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Questioning questions

Last night our school staff meeting was about assessment for learning or AFL. For the uninitiated, AFL, in theory, is the mechanism by which we gather the information that is fed into the next planning phase in the manner described in my previous post.

We looked at questions as one method of achieving this. Our headteacher challenged us to record the questions we asked during one lesson and reflect on what we thought. I took the plunge and, Blackberry Voice Recorder in hand, I taught a lesson with the objective, I can find the missing number in a sequence. I worked though 4 examples and asked similar questions for each. Here is a record of each, unique question I asked. I have not recorded how many questions I have asked altogether.

What do you think the next number is in our sequence? (closed)

What makes you think it is 21? (open)

How many did you have to count on to get 21? (closed)

Who agrees with what ‘John’ says? (closed)

‘Jenny’ how do you know that the next number is 21? (open – sort of?)

When you counted on from 13 to 17, what number did that give you? (closed)

How did you know that you had to add 4 again? (open)

What was it, that made you add the 4? (open)

What number, do you think, might go here? (I’m not sure if this is open or closed!)

How do you know it is 6? (open)

Does anyone disagree with this? (open)

What is half of 6? (closed)

What is the difference between 12 an 22? (closed)

If the difference between 12 and 22 is 10, how can we use this information to find which number goes here? (open)

What would the next number in the sequence be? (closed)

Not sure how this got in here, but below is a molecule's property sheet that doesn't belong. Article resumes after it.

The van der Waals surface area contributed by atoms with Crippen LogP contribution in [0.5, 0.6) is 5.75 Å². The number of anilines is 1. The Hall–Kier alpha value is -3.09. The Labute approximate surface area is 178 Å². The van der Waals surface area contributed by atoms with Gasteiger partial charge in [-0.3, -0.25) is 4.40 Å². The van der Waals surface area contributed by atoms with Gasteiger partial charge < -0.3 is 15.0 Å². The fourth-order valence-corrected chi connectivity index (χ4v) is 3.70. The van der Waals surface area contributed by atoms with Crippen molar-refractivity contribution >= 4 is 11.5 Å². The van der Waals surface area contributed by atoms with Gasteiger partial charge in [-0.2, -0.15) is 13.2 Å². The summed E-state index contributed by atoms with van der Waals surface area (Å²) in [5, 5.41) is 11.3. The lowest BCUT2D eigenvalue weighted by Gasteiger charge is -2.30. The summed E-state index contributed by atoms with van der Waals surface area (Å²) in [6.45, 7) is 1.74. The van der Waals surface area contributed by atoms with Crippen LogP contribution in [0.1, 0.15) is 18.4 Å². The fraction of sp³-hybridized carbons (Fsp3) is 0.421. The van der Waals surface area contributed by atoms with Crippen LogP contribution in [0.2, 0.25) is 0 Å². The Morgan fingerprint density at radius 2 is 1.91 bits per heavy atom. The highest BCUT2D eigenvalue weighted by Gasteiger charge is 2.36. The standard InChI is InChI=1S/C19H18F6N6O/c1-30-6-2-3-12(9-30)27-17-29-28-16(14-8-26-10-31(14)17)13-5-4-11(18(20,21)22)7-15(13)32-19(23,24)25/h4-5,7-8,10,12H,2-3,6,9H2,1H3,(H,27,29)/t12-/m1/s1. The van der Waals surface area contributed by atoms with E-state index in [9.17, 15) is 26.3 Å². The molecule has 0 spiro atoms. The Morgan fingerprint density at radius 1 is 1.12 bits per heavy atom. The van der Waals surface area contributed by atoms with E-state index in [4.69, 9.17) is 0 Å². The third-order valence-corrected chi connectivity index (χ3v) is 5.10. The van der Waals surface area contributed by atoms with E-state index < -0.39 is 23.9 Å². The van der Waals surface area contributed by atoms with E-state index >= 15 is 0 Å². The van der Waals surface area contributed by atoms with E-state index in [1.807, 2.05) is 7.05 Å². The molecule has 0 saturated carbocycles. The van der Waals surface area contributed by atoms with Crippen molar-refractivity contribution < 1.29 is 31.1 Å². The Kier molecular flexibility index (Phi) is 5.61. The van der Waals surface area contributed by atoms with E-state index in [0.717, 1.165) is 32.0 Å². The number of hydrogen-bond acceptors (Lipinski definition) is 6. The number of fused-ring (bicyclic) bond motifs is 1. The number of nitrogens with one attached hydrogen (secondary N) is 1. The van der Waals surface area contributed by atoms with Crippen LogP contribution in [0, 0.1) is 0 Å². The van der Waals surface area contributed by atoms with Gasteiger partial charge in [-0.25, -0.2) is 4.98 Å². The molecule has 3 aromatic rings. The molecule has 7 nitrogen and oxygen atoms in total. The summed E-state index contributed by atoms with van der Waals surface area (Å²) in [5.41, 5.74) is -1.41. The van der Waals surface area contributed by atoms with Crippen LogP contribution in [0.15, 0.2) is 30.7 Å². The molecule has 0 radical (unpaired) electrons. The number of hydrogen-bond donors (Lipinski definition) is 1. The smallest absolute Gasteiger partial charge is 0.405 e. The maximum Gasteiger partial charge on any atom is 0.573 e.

What would the number after that be? (closed)

What number would that have to be to mean that this one was 15? (closed)

I summary I asked 17 unique questions. 9 were closed and 6 were open and 2 were not clearly one or the other. In 20 minutes of carpet time, I questioned my children for around 6 and a half minutes. The rest was discussion time and feedback.

If my frazzled, end of day mind serves me correctly that leaves me with a ratio of 2:3 open to closed questions. For every 2 open questions I asked, I asked 3 closed questions.

I should confess that I felt very aware of what I was doing, and deliberately worked hard to include open questions as I became aware of how few I would naturally have asked. I think my true ration might be closer to 1:5

Of course any question is a good question if it elicits what you want it to, or generates the thinking that you intended it to. What became obvious to me as I listened back to my recording, was how much I had to stretch my brain to work out what I was hoping each question would achieve. I was working on auto pilot to a certain extent. As a result, some of my questions generated the response I was aiming for but I wasn’t necessarily aware of it at the time. This immediately led to the realisation that it couldn’t be informing what I was doing.

The next thing that I noticed was how the structures of all my open questions, were basically the same. They all effectively ask for a justification for a comment or opinion. I wanted the child to justify so that I could assess whether they had chanced upon the answer, had it whispered to them by a friend or actually worked though the process correctly. I even began to wonder if they were in fact, closed questions in disguise. I thought for sometime about other questions I could ask, particularly ones that I felt would promote better discussion, disagreement and reasoning. Questions that would draw in the other children and push the limits if their understanding differently. I struggled to come up with any.

I tried to imagine being on the receiving end of my questions. Sir obviously wants me to tell him what the next number in the sequence is? Sir wants me to tell him how I know to make sure I am not cheating. Sir wants to know what the next number is the sequence is.

This is pure speculation of course, but possible none the less. I hope my readers will believe me when I say this is not what I intended. My intention would read something more like this.

I wonder what the next number in the sequence is? What clues can I see? What is my theory? Can I rationalise my theory? Can I respond to challenge by others? Can I modify my theory in light of what others have said? The next number in the sequence is….. Today I have learned….

The challenge of course is to develop questions that lead to this, not something I currently have the answer to, but a challenge that I am looking forward to.

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